Presented by Dr. Linda Gaines, Center for Transportation Research, Argonne National Laboratory
Nov 15, 2011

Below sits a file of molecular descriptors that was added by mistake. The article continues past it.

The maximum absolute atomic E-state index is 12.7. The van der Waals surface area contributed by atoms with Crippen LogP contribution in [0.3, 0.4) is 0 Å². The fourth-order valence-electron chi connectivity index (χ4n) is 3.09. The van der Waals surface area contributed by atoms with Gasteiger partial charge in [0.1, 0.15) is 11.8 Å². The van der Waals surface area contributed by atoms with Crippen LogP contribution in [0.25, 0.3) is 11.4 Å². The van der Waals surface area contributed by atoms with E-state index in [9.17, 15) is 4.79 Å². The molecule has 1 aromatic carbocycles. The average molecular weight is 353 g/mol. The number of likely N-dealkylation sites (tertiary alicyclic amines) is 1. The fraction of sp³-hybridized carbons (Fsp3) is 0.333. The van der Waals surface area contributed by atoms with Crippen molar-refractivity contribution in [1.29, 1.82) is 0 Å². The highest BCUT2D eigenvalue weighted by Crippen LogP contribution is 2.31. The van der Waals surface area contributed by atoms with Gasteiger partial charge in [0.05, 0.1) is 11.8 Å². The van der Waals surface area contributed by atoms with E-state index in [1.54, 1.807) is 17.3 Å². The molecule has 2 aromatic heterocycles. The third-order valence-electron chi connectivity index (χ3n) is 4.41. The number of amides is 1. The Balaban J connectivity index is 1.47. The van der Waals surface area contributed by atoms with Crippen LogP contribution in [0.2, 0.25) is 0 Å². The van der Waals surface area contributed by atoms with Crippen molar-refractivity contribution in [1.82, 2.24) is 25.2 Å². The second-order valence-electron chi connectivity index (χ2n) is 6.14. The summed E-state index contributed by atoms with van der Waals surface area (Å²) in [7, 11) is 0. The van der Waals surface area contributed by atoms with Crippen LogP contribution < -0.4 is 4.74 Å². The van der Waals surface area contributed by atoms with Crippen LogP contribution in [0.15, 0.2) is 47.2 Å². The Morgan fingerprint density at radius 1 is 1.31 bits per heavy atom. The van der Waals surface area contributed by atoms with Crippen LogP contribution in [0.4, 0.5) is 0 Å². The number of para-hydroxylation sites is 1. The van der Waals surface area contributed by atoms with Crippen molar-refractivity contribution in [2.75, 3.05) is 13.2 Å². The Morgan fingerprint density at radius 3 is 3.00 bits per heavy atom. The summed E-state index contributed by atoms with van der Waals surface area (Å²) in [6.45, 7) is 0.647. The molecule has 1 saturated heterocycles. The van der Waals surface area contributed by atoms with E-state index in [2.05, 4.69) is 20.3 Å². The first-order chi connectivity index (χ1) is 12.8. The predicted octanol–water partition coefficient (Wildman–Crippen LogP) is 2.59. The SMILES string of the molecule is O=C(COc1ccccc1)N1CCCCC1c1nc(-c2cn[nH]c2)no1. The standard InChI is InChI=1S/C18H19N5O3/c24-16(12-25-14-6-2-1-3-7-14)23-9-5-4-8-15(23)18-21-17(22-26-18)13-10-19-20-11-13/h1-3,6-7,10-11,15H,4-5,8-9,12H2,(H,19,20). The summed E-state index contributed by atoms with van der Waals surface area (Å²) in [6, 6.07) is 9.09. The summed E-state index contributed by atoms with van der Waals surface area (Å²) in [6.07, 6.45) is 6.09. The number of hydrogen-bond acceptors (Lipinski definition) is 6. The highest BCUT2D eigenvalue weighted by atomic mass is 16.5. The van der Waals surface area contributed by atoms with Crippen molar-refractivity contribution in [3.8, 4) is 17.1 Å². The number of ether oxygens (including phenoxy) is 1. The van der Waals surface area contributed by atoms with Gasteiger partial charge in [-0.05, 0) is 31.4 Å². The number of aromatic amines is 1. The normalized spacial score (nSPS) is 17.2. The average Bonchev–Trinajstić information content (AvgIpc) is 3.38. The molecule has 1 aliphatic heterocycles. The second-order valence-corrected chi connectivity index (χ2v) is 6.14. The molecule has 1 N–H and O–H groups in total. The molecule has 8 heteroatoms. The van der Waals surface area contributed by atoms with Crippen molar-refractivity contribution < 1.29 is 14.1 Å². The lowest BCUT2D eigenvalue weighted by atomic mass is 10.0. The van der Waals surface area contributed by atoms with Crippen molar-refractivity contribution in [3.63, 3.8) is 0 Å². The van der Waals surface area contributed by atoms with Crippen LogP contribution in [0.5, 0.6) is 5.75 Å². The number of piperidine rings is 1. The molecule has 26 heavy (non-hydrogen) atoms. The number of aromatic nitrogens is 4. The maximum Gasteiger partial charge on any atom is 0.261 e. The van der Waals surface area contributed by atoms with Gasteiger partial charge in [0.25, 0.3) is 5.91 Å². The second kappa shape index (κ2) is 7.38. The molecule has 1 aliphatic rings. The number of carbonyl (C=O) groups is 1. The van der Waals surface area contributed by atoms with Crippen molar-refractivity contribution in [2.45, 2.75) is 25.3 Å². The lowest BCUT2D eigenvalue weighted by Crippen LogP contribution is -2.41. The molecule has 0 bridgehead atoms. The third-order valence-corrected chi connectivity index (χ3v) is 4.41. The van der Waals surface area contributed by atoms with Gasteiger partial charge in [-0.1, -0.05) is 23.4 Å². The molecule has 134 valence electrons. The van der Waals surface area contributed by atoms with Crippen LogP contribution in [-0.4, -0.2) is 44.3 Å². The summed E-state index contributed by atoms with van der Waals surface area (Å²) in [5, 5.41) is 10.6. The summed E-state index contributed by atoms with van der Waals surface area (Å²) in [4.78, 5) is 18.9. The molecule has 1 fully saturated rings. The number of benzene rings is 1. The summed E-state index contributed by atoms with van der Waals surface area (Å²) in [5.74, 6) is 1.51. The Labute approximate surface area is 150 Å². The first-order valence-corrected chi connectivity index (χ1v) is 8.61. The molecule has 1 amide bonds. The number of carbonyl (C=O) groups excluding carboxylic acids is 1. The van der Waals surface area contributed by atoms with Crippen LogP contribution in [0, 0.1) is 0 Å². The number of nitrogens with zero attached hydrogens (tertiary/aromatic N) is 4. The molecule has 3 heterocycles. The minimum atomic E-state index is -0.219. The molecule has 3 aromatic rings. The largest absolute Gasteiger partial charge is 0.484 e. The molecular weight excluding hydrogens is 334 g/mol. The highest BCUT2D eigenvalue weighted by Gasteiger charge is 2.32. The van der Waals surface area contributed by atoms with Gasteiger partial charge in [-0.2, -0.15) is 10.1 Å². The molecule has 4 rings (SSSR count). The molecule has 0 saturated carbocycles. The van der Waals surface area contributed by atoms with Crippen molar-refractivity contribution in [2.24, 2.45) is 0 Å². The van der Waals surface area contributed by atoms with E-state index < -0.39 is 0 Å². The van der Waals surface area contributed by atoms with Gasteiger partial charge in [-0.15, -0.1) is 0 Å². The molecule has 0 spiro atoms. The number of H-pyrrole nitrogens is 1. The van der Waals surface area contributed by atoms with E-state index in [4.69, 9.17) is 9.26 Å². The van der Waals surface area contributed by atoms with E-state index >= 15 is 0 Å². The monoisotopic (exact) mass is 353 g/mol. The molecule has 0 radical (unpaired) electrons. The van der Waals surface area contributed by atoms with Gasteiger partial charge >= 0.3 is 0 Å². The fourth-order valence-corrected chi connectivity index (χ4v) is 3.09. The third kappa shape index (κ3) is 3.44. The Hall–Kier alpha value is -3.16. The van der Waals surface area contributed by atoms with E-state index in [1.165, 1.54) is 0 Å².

Lithium-ion batteries are used in mass-market consumer items, and they are just beginning to be used in vehicles with electric drive. This market is expected to grow rapidly, amplifying the reasons for determining appropriate disposition options for the batteries at the end of their useful lives. Recycling reduces potential environmental issues with disposal, mitigates raw material scarcity concerns, and is required by law in some locations. However, determining the best recycling methods is a difficult problem for several reasons. Recycling processes that are commercially available or under development vary in acceptable feedstocks, process energy use and effluents, and in the form and content of the materials recovered. Material may be recovered as a mixture of metallic elements, reusable active materials, or somewhere in between. As a general rule, higher valued products can be recovered from input streams made up of batteries with a single chemistry, but separation may be difficult or costly, so separation after processing is also being considered. In addition, potentially valuable products like cathode materials from automotive batteries may in fact be less valuable than expected by the time they are actually recovered at the end of the batteries long lifetime. Because battery chemistries are evolving rapidly, it is unclear what the value will be of a cathode material recovered after 10 or more years. Therefore, recovery of material for use earlier in the production chain might be more useful. This work discusses the technical and economic issues involved in development of appropriate recycling methods for large-format lithium-ion batteries.